CAIRO – With violence engulfing Cairo over the weekend, the Egyptian military never took its eye off of the northern Sinai Peninsula, 300 kilometres to the northeast. It’s a lawless, angry place, and the home of Ansar Beit Al-Maqdis.
Ansar Beit Al-Maqdis (“Defenders of Jerusalem”) arose in 2011 in the power vacuum that spread across Egypt with the fall of Hosni Mubarak. Until recently, it had operated mainly in its home desert, near the Hamas-controlled Gaza Strip. But if its latest claims are to be believed, Ansar Beit Al-Maqdis has the capital firmly in its sights and has acquired anti-aircraft missile capability.
As thousands of Egyptians poured into Cairo’s streets on Friday – a day before the third anniversary of the revolution that ousted Mubarak – many analysts feared violence by the vast Muslim Brotherhood, whose hold on presidential power from 2012 to 2013 was cut short by a military takeover.
Sure enough, four explosions rocked Cairo and environs. The primary blast, reportedly a suicide car bombing, caused four deaths and 75 injuries in front of the security directorate in downtown Cairo. But instead of the Muslim Brotherhood, it was the Sinai-based Ansar Beit Al-Maqdis that claimed responsibility.
“Done, thanks be to Allah,” the group said on Twitter. “The Cairo police headquarters has been successfully targeted as a den of Western allegiance and criminality. May the Lord receive our brother in heaven. Let the infidel army and police forces know that we shall continue to destroy your fortresses.”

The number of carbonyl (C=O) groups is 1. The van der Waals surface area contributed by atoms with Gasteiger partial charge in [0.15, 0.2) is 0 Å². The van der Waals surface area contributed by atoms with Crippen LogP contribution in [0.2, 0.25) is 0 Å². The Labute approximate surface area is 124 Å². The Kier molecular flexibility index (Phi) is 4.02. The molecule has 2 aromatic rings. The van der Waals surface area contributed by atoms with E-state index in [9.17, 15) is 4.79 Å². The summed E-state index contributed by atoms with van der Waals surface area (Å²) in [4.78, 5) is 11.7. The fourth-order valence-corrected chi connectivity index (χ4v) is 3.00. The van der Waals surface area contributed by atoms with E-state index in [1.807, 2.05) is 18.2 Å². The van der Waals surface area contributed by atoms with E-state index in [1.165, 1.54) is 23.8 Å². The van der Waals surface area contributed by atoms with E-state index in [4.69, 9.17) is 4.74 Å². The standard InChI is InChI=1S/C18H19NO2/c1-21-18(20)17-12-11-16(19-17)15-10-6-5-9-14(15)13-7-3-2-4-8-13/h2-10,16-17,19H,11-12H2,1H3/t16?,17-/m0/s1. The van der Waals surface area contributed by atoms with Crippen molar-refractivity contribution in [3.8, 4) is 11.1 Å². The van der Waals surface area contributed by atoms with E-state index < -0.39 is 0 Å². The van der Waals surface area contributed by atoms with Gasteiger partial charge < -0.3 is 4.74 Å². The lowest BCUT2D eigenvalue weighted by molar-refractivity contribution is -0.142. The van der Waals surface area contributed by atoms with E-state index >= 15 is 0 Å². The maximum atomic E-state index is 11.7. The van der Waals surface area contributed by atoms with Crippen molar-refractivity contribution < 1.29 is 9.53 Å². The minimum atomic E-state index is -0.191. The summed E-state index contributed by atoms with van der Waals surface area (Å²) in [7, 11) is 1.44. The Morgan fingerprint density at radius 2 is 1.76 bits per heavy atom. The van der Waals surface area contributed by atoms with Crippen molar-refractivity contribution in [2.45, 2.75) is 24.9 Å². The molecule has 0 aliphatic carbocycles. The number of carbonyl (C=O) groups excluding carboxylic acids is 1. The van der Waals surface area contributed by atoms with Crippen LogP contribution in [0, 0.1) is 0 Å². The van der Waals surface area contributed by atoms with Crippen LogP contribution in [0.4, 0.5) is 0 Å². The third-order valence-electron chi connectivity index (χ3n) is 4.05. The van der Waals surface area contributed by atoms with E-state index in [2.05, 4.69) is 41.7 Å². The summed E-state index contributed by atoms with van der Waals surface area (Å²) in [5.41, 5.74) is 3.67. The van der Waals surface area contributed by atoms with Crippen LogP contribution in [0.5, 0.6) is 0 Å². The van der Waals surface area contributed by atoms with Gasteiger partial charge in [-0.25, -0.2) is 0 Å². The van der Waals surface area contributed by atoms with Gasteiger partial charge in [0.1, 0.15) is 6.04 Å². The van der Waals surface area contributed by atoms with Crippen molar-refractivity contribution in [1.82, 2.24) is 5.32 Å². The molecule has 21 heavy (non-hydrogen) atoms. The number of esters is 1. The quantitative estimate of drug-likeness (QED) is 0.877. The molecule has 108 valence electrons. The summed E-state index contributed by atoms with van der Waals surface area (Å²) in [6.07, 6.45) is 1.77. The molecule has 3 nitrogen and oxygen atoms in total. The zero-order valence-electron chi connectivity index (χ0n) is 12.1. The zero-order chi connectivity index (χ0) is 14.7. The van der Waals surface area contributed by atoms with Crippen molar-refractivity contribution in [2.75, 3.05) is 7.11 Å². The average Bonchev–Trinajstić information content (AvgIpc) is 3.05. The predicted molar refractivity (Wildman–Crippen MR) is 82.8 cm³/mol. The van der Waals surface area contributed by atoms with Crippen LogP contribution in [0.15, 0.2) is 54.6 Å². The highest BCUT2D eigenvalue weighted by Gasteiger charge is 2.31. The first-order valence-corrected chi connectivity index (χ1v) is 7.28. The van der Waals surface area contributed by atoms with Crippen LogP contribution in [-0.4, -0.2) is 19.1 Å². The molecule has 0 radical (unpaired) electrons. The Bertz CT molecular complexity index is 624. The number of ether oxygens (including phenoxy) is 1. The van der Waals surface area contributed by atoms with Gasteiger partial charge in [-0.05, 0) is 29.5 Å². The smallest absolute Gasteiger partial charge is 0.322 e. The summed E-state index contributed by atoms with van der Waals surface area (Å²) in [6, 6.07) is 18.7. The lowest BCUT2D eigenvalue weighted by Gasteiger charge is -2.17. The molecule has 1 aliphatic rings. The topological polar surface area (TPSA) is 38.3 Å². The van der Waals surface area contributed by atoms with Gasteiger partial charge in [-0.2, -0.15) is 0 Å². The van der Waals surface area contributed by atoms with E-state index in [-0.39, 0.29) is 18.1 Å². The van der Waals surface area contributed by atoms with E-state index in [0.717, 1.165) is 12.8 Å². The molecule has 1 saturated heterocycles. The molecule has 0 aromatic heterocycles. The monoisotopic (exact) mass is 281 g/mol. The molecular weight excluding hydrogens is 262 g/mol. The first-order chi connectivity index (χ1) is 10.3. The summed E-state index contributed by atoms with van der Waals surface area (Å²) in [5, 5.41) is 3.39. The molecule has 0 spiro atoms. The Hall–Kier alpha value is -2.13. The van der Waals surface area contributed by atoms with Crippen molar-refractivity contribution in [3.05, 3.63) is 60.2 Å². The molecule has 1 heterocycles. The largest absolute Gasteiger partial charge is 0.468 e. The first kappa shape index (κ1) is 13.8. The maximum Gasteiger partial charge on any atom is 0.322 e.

The next day, as Cairo’s Tahrir Square once again filled with celebrants, an Egyptian military helicopter with five soldiers aboard was dispatched to take part in an operation against militants in northern Sinai. According to military spokesman Ahmad Ali, it crashed near the village of al-Kharruba.
Security sources said the helicopter sustained a missile attack. And on Monday, Ansar Beit Al-Maqdis posted a YouTube video showing what it claimed was one of its members launching a shoulder-fired anti-aircraft missile at an army helicopter. In the video, laced with inflammatory text and speech, the helicopter appears to explode in flames and crash to the desert floor.
Sinai: a root of militancy
According to knowledgeable tribal elders in the Sinai, Ansar Beit Al-Maqdis arose in 2011 when Palestinian jihadists and members of an older Sinai group, Tawhid wal-Jihad (“Monotheism and Holy War”), joined forces in the city of Al-Arish in northern Sinai.
Recruitment spiked as Egyptian prisons were broken open in the post-revolutionary chaos, and terrorist elements escaped to Sinai. Ansar Beit Al-Maqdis first targeted Israeli interests, with multiple bombings of the Sinai natural gas pipelines serving Israel. At least 50 such bombings have taken place.
READ MORE: The Sinai extremist hub
In addition to Palestinian and Egyptian elements, the Sunni group has members from Lebanon, Iraq and Afghanistan. It consists of two divisions: The first is Palestinian and operates in the Gaza strip; the second is in Sinai. One of its top leaders is Shadi Al-Mone’ie, who heads the most-wanted list of terrorists in Sinai, following his alleged involvement in a number of attacks targeting the army and police in Sinai.
Rockets from Sinai